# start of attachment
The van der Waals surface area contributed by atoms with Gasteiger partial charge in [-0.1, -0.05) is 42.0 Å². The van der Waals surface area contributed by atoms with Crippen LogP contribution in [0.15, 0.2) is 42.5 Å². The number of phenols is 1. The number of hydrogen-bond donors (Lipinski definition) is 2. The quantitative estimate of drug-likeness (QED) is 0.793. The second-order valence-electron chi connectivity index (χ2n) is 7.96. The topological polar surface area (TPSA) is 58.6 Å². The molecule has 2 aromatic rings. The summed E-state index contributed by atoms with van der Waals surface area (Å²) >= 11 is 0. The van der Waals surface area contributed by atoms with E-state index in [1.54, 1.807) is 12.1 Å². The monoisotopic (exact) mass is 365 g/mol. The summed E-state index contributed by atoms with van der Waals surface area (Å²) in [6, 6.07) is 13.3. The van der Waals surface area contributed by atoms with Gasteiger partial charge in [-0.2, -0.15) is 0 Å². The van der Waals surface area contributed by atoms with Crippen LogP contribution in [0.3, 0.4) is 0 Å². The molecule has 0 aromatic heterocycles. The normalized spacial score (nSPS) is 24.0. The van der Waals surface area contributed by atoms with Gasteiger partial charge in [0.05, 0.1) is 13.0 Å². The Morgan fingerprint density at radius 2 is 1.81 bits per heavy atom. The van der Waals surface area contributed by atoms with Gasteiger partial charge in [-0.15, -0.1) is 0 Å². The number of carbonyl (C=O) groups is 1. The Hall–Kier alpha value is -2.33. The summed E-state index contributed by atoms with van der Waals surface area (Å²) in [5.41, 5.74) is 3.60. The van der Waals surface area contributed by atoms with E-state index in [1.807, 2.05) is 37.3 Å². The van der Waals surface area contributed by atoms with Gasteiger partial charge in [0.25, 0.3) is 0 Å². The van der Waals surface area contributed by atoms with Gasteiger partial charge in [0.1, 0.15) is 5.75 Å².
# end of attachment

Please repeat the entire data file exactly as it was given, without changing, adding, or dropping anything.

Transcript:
The van der Waals surface area contributed by atoms with Gasteiger partial charge in [-0.1, -0.05) is 42.0 Å². The van der Waals surface area contributed by atoms with Crippen LogP contribution in [0.15, 0.2) is 42.5 Å². The number of phenols is 1. The number of hydrogen-bond donors (Lipinski definition) is 2. The quantitative estimate of drug-likeness (QED) is 0.793. The second-order valence-electron chi connectivity index (χ2n) is 7.96. The topological polar surface area (TPSA) is 58.6 Å². The molecule has 2 aromatic rings. The summed E-state index contributed by atoms with van der Waals surface area (Å²) >= 11 is 0. The van der Waals surface area contributed by atoms with E-state index in [1.54, 1.807) is 12.1 Å². The monoisotopic (exact) mass is 365 g/mol. The summed E-state index contributed by atoms with van der Waals surface area (Å²) in [6, 6.07) is 13.3. The van der Waals surface area contributed by atoms with Gasteiger partial charge in [-0.2, -0.15) is 0 Å². The van der Waals surface area contributed by atoms with Crippen LogP contribution in [0.3, 0.4) is 0 Å². The molecule has 0 aromatic heterocycles. The normalized spacial score (nSPS) is 24.0. The van der Waals surface area contributed by atoms with Gasteiger partial charge in [0.05, 0.1) is 13.0 Å². The Morgan fingerprint density at radius 2 is 1.81 bits per heavy atom. The van der Waals surface area contributed by atoms with Gasteiger partial charge in [-0.15, -0.1) is 0 Å². The number of carbonyl (C=O) groups is 1. The Hall–Kier alpha value is -2.33. The summed E-state index contributed by atoms with van der Waals surface area (Å²) in [5.41, 5.74) is 3.60. The van der Waals surface area contributed by atoms with E-state index in [1.807, 2.05) is 37.3 Å². The van der Waals surface area contributed by atoms with Gasteiger partial charge in [0.25, 0.3) is 0 Å². The van der Waals surface area contributed by atoms with Gasteiger partial charge in [0.1, 0.15) is 5.75 Å².